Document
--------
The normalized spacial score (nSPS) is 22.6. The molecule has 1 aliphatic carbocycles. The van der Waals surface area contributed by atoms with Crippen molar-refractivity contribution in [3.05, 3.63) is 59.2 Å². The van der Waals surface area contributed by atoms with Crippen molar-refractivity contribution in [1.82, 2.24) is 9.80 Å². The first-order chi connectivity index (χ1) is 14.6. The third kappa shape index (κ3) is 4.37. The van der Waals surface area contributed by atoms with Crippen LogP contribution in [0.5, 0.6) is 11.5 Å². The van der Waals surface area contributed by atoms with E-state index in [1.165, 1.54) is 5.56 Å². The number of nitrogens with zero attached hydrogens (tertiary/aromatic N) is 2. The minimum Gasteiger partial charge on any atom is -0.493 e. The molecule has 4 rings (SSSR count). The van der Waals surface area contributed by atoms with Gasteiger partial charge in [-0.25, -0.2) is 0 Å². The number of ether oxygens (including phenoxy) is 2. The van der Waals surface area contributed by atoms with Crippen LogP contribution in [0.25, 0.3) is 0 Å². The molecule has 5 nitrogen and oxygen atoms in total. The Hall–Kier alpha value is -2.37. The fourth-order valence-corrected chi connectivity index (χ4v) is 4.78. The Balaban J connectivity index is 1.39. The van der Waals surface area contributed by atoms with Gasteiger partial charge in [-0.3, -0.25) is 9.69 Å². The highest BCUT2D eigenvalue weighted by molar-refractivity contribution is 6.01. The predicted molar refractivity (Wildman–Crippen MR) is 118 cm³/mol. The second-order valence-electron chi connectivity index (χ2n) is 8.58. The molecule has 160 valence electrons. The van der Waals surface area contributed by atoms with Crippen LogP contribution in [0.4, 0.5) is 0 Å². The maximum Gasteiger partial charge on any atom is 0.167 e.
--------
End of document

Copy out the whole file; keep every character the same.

The normalized spacial score (nSPS) is 22.6. The molecule has 1 aliphatic carbocycles. The van der Waals surface area contributed by atoms with Crippen molar-refractivity contribution in [3.05, 3.63) is 59.2 Å². The van der Waals surface area contributed by atoms with Crippen molar-refractivity contribution in [1.82, 2.24) is 9.80 Å². The first-order chi connectivity index (χ1) is 14.6. The third kappa shape index (κ3) is 4.37. The van der Waals surface area contributed by atoms with Crippen LogP contribution in [0.5, 0.6) is 11.5 Å². The van der Waals surface area contributed by atoms with E-state index in [1.165, 1.54) is 5.56 Å². The number of nitrogens with zero attached hydrogens (tertiary/aromatic N) is 2. The minimum Gasteiger partial charge on any atom is -0.493 e. The molecule has 4 rings (SSSR count). The van der Waals surface area contributed by atoms with Gasteiger partial charge in [-0.25, -0.2) is 0 Å². The number of ether oxygens (including phenoxy) is 2. The van der Waals surface area contributed by atoms with Crippen LogP contribution in [0.25, 0.3) is 0 Å². The molecule has 5 nitrogen and oxygen atoms in total. The Hall–Kier alpha value is -2.37. The fourth-order valence-corrected chi connectivity index (χ4v) is 4.78. The Balaban J connectivity index is 1.39. The van der Waals surface area contributed by atoms with Gasteiger partial charge in [-0.3, -0.25) is 9.69 Å². The highest BCUT2D eigenvalue weighted by molar-refractivity contribution is 6.01. The predicted molar refractivity (Wildman–Crippen MR) is 118 cm³/mol. The second-order valence-electron chi connectivity index (χ2n) is 8.58. The molecule has 160 valence electrons. The van der Waals surface area contributed by atoms with Crippen LogP contribution in [0.4, 0.5) is 0 Å². The maximum Gasteiger partial charge on any atom is 0.167 e.